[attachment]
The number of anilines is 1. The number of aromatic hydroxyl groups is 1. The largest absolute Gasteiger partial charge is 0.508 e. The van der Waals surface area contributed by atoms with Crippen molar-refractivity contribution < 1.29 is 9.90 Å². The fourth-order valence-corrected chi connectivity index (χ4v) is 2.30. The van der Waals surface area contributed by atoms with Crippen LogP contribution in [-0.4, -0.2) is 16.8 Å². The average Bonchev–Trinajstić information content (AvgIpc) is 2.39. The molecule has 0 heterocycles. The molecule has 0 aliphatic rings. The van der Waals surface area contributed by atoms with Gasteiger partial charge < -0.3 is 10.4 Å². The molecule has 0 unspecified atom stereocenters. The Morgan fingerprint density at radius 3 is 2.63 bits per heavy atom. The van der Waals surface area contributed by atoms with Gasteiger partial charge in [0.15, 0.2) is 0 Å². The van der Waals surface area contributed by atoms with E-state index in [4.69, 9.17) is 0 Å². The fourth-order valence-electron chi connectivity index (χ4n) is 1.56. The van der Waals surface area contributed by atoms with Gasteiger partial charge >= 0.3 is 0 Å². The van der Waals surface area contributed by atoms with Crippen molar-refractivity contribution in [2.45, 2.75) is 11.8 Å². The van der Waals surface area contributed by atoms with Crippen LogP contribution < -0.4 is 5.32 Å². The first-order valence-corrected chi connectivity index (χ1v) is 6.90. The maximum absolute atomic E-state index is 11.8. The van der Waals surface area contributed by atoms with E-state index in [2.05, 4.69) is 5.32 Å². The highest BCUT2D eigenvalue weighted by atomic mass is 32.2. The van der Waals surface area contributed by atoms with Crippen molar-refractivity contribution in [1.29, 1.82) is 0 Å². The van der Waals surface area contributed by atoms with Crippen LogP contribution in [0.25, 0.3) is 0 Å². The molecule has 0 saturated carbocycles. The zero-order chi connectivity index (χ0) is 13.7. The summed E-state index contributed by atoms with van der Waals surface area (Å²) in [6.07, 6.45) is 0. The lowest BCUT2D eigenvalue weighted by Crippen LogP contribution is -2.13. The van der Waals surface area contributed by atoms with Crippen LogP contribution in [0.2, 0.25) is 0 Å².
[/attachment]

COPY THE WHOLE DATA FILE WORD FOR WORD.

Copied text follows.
The number of anilines is 1. The number of aromatic hydroxyl groups is 1. The largest absolute Gasteiger partial charge is 0.508 e. The van der Waals surface area contributed by atoms with Crippen molar-refractivity contribution < 1.29 is 9.90 Å². The fourth-order valence-corrected chi connectivity index (χ4v) is 2.30. The van der Waals surface area contributed by atoms with Crippen LogP contribution in [-0.4, -0.2) is 16.8 Å². The average Bonchev–Trinajstić information content (AvgIpc) is 2.39. The molecule has 0 heterocycles. The molecule has 0 aliphatic rings. The van der Waals surface area contributed by atoms with Gasteiger partial charge < -0.3 is 10.4 Å². The molecule has 0 unspecified atom stereocenters. The Morgan fingerprint density at radius 3 is 2.63 bits per heavy atom. The van der Waals surface area contributed by atoms with Gasteiger partial charge in [0.15, 0.2) is 0 Å². The van der Waals surface area contributed by atoms with E-state index in [4.69, 9.17) is 0 Å². The fourth-order valence-electron chi connectivity index (χ4n) is 1.56. The van der Waals surface area contributed by atoms with Gasteiger partial charge >= 0.3 is 0 Å². The van der Waals surface area contributed by atoms with Crippen molar-refractivity contribution in [2.45, 2.75) is 11.8 Å². The van der Waals surface area contributed by atoms with Crippen LogP contribution < -0.4 is 5.32 Å². The first-order valence-corrected chi connectivity index (χ1v) is 6.90. The maximum absolute atomic E-state index is 11.8. The van der Waals surface area contributed by atoms with E-state index in [2.05, 4.69) is 5.32 Å². The highest BCUT2D eigenvalue weighted by atomic mass is 32.2. The van der Waals surface area contributed by atoms with Crippen molar-refractivity contribution in [1.29, 1.82) is 0 Å². The van der Waals surface area contributed by atoms with Crippen LogP contribution in [0.25, 0.3) is 0 Å². The molecule has 0 saturated carbocycles. The zero-order chi connectivity index (χ0) is 13.7. The summed E-state index contributed by atoms with van der Waals surface area (Å²) in [6.07, 6.45) is 0. The lowest BCUT2D eigenvalue weighted by Crippen LogP contribution is -2.13. The van der Waals surface area contributed by atoms with Crippen LogP contribution in [0.2, 0.25) is 0 Å².